Wednesday, April 1, 2015

Review: Me, Too! by Annika Dunklee

There are many reasons why Annie is best friends with Lillemor, who is from Sweden. "They're the same age ? They like the same colors ? They like doing the same things ? They can both speak another language. Okay, so Annie made hers up, but she is pretty sure it still counts." Annie and Lillemor like each other so much they play together every day. But then Lilianne, a new girl from France, arrives. Annie can't stand that Lillemor has become friends with Lilianne, and that Lilianne seems to have more things in common with Lillemor than Annie does -- even their names, which both begin with "Lil"! Has Annie lost her best friend forever? This funny, honest picture book by Annika Dunklee perfectly captures the rhythms of youngsters' friendships and emotions, while also reminding them that there's always room for new people in their lives. The playful artwork by Lori Joy Smith uses dialogue bubbles to enrich the text, which offer an opportunity for acting out the story in the classroom while it's being read. A special touch here is the use of two other languages, Swedish and French (with translations), to expand young children's understanding of who they can be friends with, making this a terrific book for introducing foreign languages and cultures. This charming, engaging story can also serve as a springboard for discussions on friendship and feelings, character education lessons on inclusiveness, and social studies classes on multiculturalism.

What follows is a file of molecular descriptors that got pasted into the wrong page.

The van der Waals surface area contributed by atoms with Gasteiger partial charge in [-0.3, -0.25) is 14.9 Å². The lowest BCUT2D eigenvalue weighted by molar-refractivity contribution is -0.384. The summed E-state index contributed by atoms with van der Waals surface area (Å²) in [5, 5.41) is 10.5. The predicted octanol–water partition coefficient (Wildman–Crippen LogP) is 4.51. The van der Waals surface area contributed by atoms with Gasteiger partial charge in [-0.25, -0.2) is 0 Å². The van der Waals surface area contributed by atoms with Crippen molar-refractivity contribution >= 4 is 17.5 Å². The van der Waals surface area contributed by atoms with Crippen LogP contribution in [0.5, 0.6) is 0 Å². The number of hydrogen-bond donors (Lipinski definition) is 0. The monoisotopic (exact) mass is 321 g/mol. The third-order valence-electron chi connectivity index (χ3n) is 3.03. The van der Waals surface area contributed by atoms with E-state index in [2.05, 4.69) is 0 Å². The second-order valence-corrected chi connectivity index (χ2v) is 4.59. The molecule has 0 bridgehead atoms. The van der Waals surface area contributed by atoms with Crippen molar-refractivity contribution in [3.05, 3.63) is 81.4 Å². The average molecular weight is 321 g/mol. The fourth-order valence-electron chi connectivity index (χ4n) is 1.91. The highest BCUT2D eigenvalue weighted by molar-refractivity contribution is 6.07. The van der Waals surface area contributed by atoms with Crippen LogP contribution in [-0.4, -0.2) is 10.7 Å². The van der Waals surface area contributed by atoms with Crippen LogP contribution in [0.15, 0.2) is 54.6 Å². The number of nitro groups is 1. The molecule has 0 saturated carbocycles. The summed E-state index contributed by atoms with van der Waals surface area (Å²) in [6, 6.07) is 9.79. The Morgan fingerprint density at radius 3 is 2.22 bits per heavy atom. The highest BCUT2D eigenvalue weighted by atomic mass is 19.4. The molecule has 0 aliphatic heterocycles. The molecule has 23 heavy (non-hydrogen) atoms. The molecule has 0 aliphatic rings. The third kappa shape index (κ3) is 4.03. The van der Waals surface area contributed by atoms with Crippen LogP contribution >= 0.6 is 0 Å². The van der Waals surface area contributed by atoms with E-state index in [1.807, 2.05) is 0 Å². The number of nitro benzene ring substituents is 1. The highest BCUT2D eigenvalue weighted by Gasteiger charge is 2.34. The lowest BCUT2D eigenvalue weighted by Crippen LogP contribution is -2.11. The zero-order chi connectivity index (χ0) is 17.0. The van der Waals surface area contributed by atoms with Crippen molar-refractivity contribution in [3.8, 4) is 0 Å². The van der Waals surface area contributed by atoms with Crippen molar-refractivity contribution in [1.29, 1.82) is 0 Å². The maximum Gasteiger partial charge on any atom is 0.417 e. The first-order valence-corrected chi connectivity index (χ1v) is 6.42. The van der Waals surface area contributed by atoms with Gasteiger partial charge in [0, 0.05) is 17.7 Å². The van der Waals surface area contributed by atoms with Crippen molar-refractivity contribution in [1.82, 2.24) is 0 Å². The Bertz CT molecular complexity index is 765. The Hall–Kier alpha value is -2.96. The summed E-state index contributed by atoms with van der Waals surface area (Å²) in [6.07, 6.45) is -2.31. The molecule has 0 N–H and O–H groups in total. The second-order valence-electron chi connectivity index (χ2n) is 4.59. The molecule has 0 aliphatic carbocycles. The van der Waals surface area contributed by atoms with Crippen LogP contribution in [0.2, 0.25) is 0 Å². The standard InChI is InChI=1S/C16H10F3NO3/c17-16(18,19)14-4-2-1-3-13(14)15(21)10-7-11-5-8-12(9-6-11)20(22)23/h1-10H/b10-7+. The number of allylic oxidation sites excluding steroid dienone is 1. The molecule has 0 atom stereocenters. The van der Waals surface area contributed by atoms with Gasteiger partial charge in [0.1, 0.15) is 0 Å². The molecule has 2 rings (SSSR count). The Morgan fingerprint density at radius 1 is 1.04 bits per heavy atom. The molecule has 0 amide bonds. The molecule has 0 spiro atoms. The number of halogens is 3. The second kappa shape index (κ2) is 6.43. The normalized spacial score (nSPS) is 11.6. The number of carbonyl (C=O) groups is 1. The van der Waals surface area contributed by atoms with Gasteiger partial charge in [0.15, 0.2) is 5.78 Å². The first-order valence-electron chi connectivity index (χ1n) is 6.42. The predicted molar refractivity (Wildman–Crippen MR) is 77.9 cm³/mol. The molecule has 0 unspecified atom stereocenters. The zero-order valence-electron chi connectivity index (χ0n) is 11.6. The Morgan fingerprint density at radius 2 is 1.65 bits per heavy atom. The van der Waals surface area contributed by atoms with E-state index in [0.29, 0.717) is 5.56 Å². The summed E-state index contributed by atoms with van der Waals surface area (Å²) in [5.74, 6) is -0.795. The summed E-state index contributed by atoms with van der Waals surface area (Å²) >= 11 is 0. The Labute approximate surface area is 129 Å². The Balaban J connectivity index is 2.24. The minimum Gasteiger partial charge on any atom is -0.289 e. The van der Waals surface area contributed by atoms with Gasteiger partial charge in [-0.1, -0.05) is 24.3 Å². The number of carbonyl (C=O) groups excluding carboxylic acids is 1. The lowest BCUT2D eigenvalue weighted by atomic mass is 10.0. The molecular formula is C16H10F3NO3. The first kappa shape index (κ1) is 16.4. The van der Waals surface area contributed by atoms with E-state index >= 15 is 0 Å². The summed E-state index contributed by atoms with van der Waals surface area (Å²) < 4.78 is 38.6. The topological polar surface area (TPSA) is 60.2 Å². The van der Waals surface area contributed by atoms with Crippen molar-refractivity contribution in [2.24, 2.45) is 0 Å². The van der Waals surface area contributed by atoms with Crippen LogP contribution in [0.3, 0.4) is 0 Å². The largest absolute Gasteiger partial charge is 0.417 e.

I liked this book's portrayal of friendship a lot.

In Me, Too!, Lillemor and Annie have been best friends for a while because they have so much in common. One day, Annie sees Lillemor playing with Lilianne and she gets jealous because she thinks she'll lose her best friend.

This book does a good job of showing that it's possible for three people to be best friends. Annie was so worried that Lillemor and Lilianne had so much in common that at first she didn't realize that she and Annie had lots in common too. I think plenty of kids will be able to relate to this story, and I hope they can learn something from Lillemor, Annie and Lilianne's family.

Another cool thing about this book was how Lillemor and Lilianne's cultures were incorporated into the story. It can help encourage kids to share their culture and learn more about other kid's cultures.

I liked the illustrations of this book. The facial expressions of the girls were very funny and spot-on. The use of speech bubbles helped with the flow of the story and connected it with the text of the story.

The illustrations were done first in pencil before it was colored using Photoshop. The colors and shading are pretty good, though, and looks almost watercolor-like even though the colors used are bright.

Thanks to NetGalley and Kids Can Press for the e-ARC.

  1. It shows kids that three isn't necessarily a crowd.
  2. It can help kids appreciate other people's cultures.
  3. The illustrations are perfect for the story. 


  1. The story and the illustrations used feel geared more towards girls than for both boys and girls.   


  1. Your child is having friendship problems.
  2. Your child likes learning about other cultures.
  3. Your child likes comic books and picture books. 




Note: This post contains Amazon and Book Depository affiliate links.

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